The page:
stickywicket Member Posts: 27,598
edited 26. Jul 2018, 05:47 in Living with Arthritis archive
We talk a lot about pacing ourselves and the true value of it has struck home these last few weeks.

July was always going to be a 'difficult' month, arthritically speaking, with first my sister here for two weeks then some old friends for a week and finally, the day after they leave, 2-3 tricky nights on a friend's sofa bed having stand-up washes in their downstairs cloakroom as we get together with 3 others.

While having all these visitors I've probably done no more work than usual as all are ones who will happily 'muck in' and help out. But, crucially, I've been living life to their schedules not mine. Pacing has been out of the question. Things have had to be done when they've had to be done and squeezed in where they could be squeezed. Even the evenings have not been our own and, possibly stupidly, I refuse to recline my recliner when guests don't have that option. Bed has been wonderful. Sleep has been almost instant. I can hardly believe that I have very mixed feelings about the coming weekend (current friends depart tomorrow: we leave for other ones' the day after) though I have always enjoyed these gatherings enormously in the past. I just want to be in, and have, my own home to myself/ourselves and time to take things at my own plodding pace once more.

I am writing this because, to my huge relief, they've all gone somewhere this morning that is not very wheelchair accessible :D
If at first you don't succeed, then skydiving definitely isn't for you.
Steven Wright


  • dibdab
    dibdab Member Posts: 1,498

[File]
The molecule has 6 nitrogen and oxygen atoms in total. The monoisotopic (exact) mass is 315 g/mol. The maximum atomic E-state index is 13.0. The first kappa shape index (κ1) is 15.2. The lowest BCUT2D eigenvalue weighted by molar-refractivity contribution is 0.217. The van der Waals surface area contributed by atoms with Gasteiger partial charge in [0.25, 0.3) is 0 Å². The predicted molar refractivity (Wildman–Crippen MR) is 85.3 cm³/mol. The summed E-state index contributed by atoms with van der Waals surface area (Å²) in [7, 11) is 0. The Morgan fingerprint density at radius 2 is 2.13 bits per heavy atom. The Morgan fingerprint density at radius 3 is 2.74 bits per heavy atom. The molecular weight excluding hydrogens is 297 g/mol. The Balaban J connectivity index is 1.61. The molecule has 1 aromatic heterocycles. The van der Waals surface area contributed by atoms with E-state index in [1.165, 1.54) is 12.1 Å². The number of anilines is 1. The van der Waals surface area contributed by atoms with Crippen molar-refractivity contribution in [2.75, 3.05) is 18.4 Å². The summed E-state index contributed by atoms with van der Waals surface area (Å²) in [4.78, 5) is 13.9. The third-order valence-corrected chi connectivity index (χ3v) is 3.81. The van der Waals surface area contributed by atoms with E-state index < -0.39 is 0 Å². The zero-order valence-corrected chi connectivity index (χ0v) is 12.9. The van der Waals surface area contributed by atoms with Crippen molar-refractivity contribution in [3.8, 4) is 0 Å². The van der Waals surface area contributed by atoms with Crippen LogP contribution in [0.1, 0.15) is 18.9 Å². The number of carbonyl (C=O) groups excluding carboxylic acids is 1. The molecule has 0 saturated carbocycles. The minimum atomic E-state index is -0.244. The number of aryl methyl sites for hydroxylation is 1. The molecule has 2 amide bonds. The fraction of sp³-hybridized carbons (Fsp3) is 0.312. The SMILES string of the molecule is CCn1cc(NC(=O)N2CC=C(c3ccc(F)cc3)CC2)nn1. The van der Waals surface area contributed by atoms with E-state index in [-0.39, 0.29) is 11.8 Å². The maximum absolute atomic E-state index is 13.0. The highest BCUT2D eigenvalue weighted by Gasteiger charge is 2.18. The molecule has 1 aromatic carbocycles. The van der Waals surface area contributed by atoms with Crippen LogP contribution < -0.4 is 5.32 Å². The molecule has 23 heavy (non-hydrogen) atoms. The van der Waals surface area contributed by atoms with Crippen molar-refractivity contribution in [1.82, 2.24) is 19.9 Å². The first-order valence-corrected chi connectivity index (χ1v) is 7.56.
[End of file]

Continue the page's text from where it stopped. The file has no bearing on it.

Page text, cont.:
edited 30. Nov -1, 00:00
    Oh gosh SW, sounds like you need a few "me" days to recuperate before heading off out again...is it possible to defer your visit for a week to regroup?

    It's true that no one really understands quite how exhausting living with long term conditions can be, and however much they think they accommodate our needs we struggle on to keep up with them.

    Seeing friends is grand, but a little quiet solitude to just rest is essential. I've had 5 weeks of enforced quiet days at home caring for our little dog who is recuperating from major spinal surgery-it's been tedious, but I've stayed home in the shade, done lots of reading and really rested the sore joints-so maybe I've been the lucky one whilst the rest of the family have gone out to work in this sweltering weather.

    Deb xx
  • Airwave!
    Airwave! Member Posts: 2,456
    edited 30. Nov -1, 00:00
    Theres no home like home eh.
  • BettyMac
    BettyMac Member Posts: 188
    edited 30. Nov -1, 00:00
    It’s lovely to have visitors but I’m another who needs her own space!
    Never mind the physical demands of being so busy, my mind needs to idle in neutral at regular intervals!

    Recline that recliner, Sticky! :)
  • mermaid
    mermaid Member Posts: 104
    edited 30. Nov -1, 00:00
    Totally understand Sticky, with two thirds of our family living abroad it's either a famine or a feast and August is the feast month. Plus looking after young grandson in school holidays a few days a week (our choice and will do it as long as we can) and hot weather - definitely feeling it and wondering if I can keep up. Just want them to have a lovely time as making good memories is so important. Like you, anxious not to be a party pooper. Discreetly sandwiching hospital appointments and tests in between is a logistical feat!
    Hope you have a more restful time to follow your busy social life and will have some nice photos to remind you it was fun and worth the effort.

    Take good care xxxx
  • stickywicket
    stickywicket Member Posts: 27,598
    edited 30. Nov -1, 00:00
    Thank you for your empathy, everyone. It's - paradoxically - good to feel I'm not alone. Mind you, today it's good to be alone as friends have departed, Mr SW is on the golf course and I needn't pack for tomorrow until tomorrow. I even have an easy evening meal of leftovers. What's not to like?

    It's at times like these I can hear my old Mum saying, when the kids were young, "It's lovely to see you come and it's lovely to see you go." Spot on, Mum.
    If at first you don't succeed, then skydiving definitely isn't for you.
    Steven Wright